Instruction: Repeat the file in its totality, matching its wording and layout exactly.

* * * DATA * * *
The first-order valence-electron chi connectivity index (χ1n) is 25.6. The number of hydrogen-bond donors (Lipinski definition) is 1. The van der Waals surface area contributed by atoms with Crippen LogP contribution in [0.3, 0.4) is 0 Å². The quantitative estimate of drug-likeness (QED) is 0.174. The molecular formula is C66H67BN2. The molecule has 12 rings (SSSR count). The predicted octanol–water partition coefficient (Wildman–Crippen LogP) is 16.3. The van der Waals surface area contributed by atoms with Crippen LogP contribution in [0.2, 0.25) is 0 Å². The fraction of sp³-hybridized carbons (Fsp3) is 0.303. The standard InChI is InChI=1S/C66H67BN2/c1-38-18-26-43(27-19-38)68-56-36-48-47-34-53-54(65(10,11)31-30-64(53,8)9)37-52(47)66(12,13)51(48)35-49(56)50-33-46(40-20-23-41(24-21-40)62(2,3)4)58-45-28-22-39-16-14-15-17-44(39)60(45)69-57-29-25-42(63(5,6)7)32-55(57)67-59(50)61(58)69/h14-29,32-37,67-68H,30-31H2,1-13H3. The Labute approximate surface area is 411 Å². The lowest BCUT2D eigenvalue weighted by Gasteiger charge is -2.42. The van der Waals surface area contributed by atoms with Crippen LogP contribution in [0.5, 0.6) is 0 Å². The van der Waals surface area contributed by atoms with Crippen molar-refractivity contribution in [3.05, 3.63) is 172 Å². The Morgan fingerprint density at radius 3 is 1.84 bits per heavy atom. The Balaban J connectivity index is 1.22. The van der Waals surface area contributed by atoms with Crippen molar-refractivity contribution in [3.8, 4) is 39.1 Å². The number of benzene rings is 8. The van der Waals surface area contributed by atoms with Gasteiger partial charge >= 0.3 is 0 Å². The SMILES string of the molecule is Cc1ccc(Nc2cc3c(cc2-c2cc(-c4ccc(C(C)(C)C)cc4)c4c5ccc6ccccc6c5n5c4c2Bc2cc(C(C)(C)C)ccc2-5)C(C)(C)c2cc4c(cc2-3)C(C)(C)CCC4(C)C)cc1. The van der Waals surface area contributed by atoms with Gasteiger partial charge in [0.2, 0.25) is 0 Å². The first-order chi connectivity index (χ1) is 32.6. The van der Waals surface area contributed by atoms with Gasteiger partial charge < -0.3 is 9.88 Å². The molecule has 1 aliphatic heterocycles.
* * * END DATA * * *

The first-order valence-electron chi connectivity index (χ1n) is 25.6. The number of hydrogen-bond donors (Lipinski definition) is 1. The van der Waals surface area contributed by atoms with Crippen LogP contribution in [0.3, 0.4) is 0 Å². The quantitative estimate of drug-likeness (QED) is 0.174. The molecular formula is C66H67BN2. The molecule has 12 rings (SSSR count). The predicted octanol–water partition coefficient (Wildman–Crippen LogP) is 16.3. The van der Waals surface area contributed by atoms with Crippen LogP contribution in [0.2, 0.25) is 0 Å². The fraction of sp³-hybridized carbons (Fsp3) is 0.303. The standard InChI is InChI=1S/C66H67BN2/c1-38-18-26-43(27-19-38)68-56-36-48-47-34-53-54(65(10,11)31-30-64(53,8)9)37-52(47)66(12,13)51(48)35-49(56)50-33-46(40-20-23-41(24-21-40)62(2,3)4)58-45-28-22-39-16-14-15-17-44(39)60(45)69-57-29-25-42(63(5,6)7)32-55(57)67-59(50)61(58)69/h14-29,32-37,67-68H,30-31H2,1-13H3. The Labute approximate surface area is 411 Å². The lowest BCUT2D eigenvalue weighted by Gasteiger charge is -2.42. The van der Waals surface area contributed by atoms with Crippen LogP contribution in [0.5, 0.6) is 0 Å². The van der Waals surface area contributed by atoms with Crippen molar-refractivity contribution in [3.05, 3.63) is 172 Å². The Morgan fingerprint density at radius 3 is 1.84 bits per heavy atom. The Balaban J connectivity index is 1.22. The van der Waals surface area contributed by atoms with Crippen molar-refractivity contribution in [3.8, 4) is 39.1 Å². The number of benzene rings is 8. The van der Waals surface area contributed by atoms with Gasteiger partial charge >= 0.3 is 0 Å². The SMILES string of the molecule is Cc1ccc(Nc2cc3c(cc2-c2cc(-c4ccc(C(C)(C)C)cc4)c4c5ccc6ccccc6c5n5c4c2Bc2cc(C(C)(C)C)ccc2-5)C(C)(C)c2cc4c(cc2-3)C(C)(C)CCC4(C)C)cc1. The van der Waals surface area contributed by atoms with Gasteiger partial charge in [0.2, 0.25) is 0 Å². The first-order chi connectivity index (χ1) is 32.6. The van der Waals surface area contributed by atoms with Gasteiger partial charge < -0.3 is 9.88 Å². The molecule has 1 aliphatic heterocycles.